The Judge said there was no hope of now disgraced chartered accountant Megan Findlay paying back any of the money defrauded from the IRD which totalled $741,206.60. Photo / File

The Judge said there was no hope of now disgraced chartered accountant Megan Findlay paying back any of the money defrauded from the IRD which totalled $741,206.60. Photo / File

A Hamilton woman has not only lost her ability to practise as a chartered accountant but will spend the next 3 year behind bars after stealing $740,000 from the Inland Revenue Department over 7 years.

Megan Nyree Findlay benefited personally by almost $467,000 which she frittered away her ill-gotten gains on gambling, shopping, holidays and other “lifestyle” activities.

Unbeknownst to the company directors, who were members of her own family, the remaining $274,229.55 was used to lessen the GST and income tax bill of the family’s company. Not that they knew about it as Findlay was in charge of all the finances including filing GST and income tax returns.

Findlay’s brother, Jason, today told the Herald their father died at the end of last year completely oblivious to his daughter’s fraud. He said he would “turn in his grave” at what she’d done; be left “heartbroken and shocked”.

He was personally disappointed in her behaviour especially that she had broken his trust. She had previously held senior positions at Deloittes and then Fonterra, before joining the family company.

The court heard that during the seven-year offending period, Megan Findlay not only filed multiple fraudulent tax returns on behalf of the company, Newlook International Ltd, she also impersonated her Mt Maunganui-based parents and her brother.

Findlay began her fraud by impersonating her father through his “MyIR” online account in October 2012, subsequently filing 22 fake GST returns.

The company’s sales and expenses were fabricated and bore no resemblance to the actual sales that had been provided by her brother to help prepare the returns.

The 40-year-old claimed the $431,773.76 of fake GST returns by either paying or transferring money into her personal bank account during that time.

She also reduced the amount of GST the company should have paid by $114,492.24.

In 2014 she began stealing money through fake income tax returns, personally receiving $35,203.69, and reducing the company’s GST payments by $159,737.31 over a five year period.

In December 2015 she stepped up her theft – and changed the frequency of GST filing from 6 monthly to 2 monthly in order to maximise her ability to claim refunds.

In June 2017, she called the IRD purporting to be her mother in order to request that an income tax refund be transferred to her personal account.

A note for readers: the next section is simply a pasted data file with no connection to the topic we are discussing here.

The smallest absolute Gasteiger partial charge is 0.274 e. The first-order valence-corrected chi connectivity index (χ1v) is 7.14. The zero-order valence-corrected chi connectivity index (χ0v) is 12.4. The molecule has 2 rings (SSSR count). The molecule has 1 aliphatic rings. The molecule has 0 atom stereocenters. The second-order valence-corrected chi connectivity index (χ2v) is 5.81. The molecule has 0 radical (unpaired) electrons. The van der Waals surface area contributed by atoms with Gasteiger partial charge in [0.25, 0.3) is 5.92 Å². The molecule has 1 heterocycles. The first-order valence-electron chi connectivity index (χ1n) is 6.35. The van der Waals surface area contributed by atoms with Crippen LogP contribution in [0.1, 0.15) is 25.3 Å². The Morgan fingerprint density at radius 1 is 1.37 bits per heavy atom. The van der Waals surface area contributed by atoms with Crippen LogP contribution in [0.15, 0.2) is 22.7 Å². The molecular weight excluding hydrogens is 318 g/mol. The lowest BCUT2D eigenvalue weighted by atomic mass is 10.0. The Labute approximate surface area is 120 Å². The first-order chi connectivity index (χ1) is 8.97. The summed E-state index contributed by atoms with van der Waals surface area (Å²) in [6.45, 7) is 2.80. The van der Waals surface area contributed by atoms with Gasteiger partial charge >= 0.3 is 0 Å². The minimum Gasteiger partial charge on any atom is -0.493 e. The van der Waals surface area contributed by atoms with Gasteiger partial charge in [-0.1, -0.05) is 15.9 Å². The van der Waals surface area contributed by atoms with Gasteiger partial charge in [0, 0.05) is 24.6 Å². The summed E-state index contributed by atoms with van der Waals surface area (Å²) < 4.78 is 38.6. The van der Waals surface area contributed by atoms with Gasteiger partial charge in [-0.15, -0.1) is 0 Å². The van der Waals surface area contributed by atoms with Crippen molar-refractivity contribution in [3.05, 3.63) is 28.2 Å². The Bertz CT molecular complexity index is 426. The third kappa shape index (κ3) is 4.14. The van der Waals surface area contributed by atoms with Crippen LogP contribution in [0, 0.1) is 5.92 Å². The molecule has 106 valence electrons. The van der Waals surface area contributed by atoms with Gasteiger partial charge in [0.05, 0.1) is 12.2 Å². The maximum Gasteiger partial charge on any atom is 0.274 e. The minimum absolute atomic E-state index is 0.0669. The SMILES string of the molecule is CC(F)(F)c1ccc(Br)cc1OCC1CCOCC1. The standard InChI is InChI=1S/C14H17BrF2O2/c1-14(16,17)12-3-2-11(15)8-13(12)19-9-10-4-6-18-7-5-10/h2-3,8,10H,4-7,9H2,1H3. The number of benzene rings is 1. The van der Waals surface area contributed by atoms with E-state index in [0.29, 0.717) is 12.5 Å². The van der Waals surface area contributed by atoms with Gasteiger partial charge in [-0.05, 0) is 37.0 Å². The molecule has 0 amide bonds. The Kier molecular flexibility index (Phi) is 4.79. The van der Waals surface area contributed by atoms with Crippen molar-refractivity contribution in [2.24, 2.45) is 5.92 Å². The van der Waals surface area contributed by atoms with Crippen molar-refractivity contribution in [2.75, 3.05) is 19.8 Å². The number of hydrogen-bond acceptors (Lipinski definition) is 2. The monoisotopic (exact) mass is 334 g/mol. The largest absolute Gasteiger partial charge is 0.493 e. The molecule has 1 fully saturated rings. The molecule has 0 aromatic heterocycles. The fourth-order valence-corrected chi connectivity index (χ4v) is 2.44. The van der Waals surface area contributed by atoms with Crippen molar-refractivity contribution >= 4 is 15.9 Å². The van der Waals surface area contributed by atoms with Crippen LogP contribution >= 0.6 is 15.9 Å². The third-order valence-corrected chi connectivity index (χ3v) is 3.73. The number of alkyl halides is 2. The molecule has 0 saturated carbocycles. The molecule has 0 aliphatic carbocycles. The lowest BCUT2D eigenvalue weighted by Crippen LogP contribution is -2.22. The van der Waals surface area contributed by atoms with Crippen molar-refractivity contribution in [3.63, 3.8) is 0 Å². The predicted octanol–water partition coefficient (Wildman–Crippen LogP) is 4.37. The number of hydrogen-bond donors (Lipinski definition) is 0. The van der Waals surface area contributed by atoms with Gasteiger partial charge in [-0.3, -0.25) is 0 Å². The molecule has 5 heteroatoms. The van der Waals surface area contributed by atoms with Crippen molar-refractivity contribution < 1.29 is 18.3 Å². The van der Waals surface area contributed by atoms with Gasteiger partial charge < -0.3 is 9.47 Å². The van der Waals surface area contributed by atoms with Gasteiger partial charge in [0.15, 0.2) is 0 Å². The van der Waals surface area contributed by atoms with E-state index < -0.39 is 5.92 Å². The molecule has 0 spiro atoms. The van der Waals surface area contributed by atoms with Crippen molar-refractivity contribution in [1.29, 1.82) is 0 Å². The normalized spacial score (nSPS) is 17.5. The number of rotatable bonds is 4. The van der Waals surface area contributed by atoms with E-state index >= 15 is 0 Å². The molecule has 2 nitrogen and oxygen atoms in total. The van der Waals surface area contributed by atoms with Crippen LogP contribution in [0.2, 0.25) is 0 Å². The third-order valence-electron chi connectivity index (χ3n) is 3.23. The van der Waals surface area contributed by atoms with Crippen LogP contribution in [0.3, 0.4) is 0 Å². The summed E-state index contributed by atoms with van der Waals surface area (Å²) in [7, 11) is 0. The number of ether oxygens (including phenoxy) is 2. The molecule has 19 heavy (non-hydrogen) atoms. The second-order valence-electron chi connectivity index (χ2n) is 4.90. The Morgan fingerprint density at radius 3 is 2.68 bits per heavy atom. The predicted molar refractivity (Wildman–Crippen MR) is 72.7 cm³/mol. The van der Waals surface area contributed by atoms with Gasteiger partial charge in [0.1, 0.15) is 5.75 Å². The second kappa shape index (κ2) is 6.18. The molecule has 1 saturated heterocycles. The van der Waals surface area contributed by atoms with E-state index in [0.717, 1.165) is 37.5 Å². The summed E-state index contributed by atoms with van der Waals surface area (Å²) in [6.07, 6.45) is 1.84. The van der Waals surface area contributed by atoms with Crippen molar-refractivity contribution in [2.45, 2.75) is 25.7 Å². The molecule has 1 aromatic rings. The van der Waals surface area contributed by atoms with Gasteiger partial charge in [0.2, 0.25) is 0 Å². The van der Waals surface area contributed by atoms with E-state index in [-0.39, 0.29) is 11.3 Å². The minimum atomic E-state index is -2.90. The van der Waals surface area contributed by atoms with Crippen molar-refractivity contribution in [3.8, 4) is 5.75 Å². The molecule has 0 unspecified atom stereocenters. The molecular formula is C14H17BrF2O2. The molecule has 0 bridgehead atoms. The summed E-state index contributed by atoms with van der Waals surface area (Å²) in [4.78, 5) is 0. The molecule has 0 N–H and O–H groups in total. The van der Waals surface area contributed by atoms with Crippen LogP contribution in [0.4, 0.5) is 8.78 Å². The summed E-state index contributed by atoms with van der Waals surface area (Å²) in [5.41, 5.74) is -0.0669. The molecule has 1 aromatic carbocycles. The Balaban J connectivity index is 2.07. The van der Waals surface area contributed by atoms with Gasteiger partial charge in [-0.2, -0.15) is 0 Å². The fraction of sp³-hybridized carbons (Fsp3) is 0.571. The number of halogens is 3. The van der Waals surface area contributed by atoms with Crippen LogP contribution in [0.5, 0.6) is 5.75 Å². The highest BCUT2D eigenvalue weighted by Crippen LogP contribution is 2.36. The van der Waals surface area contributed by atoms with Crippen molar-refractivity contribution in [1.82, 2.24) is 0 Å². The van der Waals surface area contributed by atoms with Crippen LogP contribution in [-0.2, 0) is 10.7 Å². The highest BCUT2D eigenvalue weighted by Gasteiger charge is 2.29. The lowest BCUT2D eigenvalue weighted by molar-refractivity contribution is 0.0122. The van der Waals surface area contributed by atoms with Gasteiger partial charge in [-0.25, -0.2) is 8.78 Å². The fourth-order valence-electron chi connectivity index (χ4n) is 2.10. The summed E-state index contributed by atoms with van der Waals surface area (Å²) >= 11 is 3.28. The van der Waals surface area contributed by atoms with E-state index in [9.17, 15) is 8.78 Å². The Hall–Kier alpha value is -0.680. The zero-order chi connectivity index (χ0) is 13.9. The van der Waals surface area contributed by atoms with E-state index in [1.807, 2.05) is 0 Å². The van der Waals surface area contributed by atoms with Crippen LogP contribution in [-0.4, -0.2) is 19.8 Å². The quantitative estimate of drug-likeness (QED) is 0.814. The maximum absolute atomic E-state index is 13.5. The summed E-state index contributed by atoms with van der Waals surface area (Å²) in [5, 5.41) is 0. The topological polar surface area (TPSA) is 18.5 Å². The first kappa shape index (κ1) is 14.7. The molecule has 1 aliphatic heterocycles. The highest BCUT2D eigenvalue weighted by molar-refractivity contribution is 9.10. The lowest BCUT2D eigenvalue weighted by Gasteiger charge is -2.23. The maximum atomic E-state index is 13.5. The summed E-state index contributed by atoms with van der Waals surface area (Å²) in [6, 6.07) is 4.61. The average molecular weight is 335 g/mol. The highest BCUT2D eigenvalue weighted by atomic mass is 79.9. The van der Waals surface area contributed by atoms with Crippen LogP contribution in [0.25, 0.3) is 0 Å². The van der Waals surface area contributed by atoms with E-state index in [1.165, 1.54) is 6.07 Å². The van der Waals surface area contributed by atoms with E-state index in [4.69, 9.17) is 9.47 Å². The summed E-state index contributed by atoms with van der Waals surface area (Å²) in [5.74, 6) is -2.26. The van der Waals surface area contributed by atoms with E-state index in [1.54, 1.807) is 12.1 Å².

On numerous other occasions, she impersonated her father to follow up IRD refunds to ensure they would be directed to her and that all communications from the department be sent to an email address only she had control of.

Defence counsel Jarom Keung reiterated to Judge Jonathan Down that his client was a first offender but admitted that any credit for good character should be tempered due to the length of offending.

He also addressed a comment in her pre-sentence report which stated she didn’t engage with the probation officer to talk about what she had done.

Keung said his client was simply nervous especially as it was her first time before the courts but she was remorseful for her actions.

“In my communications with Ms Findlay is she is a nervous person, she can be quite awkward at times to communicate … [but] she is genuinely remorseful.”

Judge Down accepted part of that submission but noted any discount would also be limited due to her behaviour when first confronted about her offending – a denial and accusing someone else.

“It was in fact her own family that confronted her and she initially tried to pass the blame on to somebody else,” the judge said.

“Even as while the investigation was ongoing her bank account showed that she continued to offend for a short period of time and that those refunds were being used to pay for matters of lifestyle, debt and some gambling.

“Unfortunately the huge amount of money obtained by the defendant was not applied to property, real property, that could be sold and refunded. All of it was frittered away by the defendant and the reality is that the department acknowledges that a full refund of the money can never be made.”

He said he had no doubt that the offending would have caused a great deal of “heartache and loss” to her family as the business.

After taking off a total of 40 per cent in discounts for early guilty pleas – entered after accepting a sentence indication – remorse and good character, Judge Down convicted and sentenced Findlay to 3 years’ jail on 28 charges of dishonestly using a document.

The charge carries a maximum sentence of 7 years’ jail.

IRD spokesperson Richard Philp said Findlay exploited the position of trust she held as a chartered accountant, which enabled her to continue her offending as long as she did.

“This is straight theft from the community. That money could have gone into infrastructure, and the health and education systems to benefit all New Zealanders but instead went into her pocket to fund her lifestyle.